I selected the above because while generally fine, I quibble with one design decision. In the locator map in the upper right, take the South, which is coloured dark green for a winner in the game of migration. However, in another map earlier in the piece, Mississippi, Alabama, Louisiana are all losing people. I likely would have left the white states lines off the map. Or reused the same earlier map, but with a thicker stroke to indicate the US Census Bureau regions.
Today we look at a really nice piece from the Washington Post on urban homicide. It combines big, full-width images that use interactivity to promote exploration of data. But as you can see in the screenshot below, the designers took care to highlight a few key stories. Just in case the reader does not want to take the time to explore the data set.
But the piece uses scale to provide contrast throughout the article. Because in addition to the three or four big graphics, a similarly well-thought-out and well-designed approach was taken towards smaller, inline supplemental graphics. Here is an example about the homicide rate for New York.
What I really enjoy about these small graphics is the attention paid to highlighting New York against the background averages provided for context. Note how the orange line for the city breaks the grey lines. It is a very nice detail.
Overall, this is a really strong piece marrying written content and data visualisation.
Yesterday we looked at the Economist’s work on breaking down the Sunni and Shia split throughout the Middle East. Let’s take a look at that again today, especially since the world’s largest Muslim nation dealt with a terror attack overnight. That’s right, Indonesia is actually the world’s largest Muslim country and it is also largely secular in nature. But, back to the Middle East where the New York Times put together an article exploring the two power blocs and the religious affiliations within.
The map provides a bit more detail on a few different sects that are relevant, especially the Wahhabists in Saudi Arabia.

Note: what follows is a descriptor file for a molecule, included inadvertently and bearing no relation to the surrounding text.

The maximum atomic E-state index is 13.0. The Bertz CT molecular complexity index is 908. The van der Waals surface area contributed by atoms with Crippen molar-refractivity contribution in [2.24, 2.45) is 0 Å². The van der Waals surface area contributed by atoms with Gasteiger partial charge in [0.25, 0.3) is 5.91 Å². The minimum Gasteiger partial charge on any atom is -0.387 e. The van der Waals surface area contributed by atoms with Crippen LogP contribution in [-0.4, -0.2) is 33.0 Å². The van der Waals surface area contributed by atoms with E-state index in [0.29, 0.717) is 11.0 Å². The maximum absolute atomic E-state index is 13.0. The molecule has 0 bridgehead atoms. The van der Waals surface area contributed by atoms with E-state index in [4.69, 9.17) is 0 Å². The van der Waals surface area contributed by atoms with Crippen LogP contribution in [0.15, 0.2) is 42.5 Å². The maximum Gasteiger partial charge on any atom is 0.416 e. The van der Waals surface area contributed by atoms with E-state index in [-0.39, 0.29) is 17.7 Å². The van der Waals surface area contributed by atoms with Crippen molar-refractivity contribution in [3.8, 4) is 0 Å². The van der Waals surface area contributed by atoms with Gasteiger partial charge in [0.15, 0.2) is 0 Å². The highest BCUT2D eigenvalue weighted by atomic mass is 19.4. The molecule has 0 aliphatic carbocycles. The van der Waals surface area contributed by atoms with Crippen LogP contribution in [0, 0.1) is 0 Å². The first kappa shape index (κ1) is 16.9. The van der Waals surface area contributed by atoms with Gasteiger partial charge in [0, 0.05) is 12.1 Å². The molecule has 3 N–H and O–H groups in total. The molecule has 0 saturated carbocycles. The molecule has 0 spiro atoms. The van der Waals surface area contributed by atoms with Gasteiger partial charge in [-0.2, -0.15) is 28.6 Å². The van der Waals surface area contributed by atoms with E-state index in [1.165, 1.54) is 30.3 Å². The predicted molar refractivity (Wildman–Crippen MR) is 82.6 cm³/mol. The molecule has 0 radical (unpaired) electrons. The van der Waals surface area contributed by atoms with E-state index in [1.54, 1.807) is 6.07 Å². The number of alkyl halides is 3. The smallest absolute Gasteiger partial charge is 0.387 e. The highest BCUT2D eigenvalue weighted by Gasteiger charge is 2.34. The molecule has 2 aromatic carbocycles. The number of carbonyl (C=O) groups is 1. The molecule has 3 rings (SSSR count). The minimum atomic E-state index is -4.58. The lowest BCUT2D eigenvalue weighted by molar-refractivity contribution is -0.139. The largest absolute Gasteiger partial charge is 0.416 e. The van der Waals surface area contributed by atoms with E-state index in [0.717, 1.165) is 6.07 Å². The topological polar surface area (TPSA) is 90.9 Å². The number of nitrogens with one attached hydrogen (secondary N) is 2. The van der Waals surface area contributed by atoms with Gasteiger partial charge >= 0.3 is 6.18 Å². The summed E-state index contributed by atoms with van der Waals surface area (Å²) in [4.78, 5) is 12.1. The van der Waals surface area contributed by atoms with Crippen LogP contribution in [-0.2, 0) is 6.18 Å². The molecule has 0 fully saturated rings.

Credit for the piece goes to Sarah Almukhtar, Sergio Peçanha, and Tim Wallace.
Turning away from selfies and returning to the upbeat world of the Middle East, today we look at a graphic from the Economist that breaks down the Middle East into the Sunni and Shia sects. See anything that looks familiar? Do you know how Saudi Arabia and Iran are feuding at the moment? Well, take a look at the predominant sect in each country.
Credit for the piece goes to the Economist’s Data Team.
Last night, in the States’ time at least, North Korea purportedly tested a hydrogen bomb. How does this differ from their previous tests? Well, those were all nuclear fission bombs, this is a nuclear fusion bomb. (Admittedly, I am simplifying a lot here.) Hydrogen bombs, the H-bomb, are more powerful and more efficient in that they emit less radiation. They are still pretty bad news, though. That bit has not changed.
Anyway, the Washington Post put together a nice piece about nuclear weapons testing. The big feature piece is a map of test sites over time. What I really like about it, however, is that they chose to split the world at a different point—the Pacific Ocean opposite the Prime Meridian. I have occasionally argued for using such maps more often given the increasing relevance of Asia and the relative decline of Western Europe. So it is nice to see it put to good use here.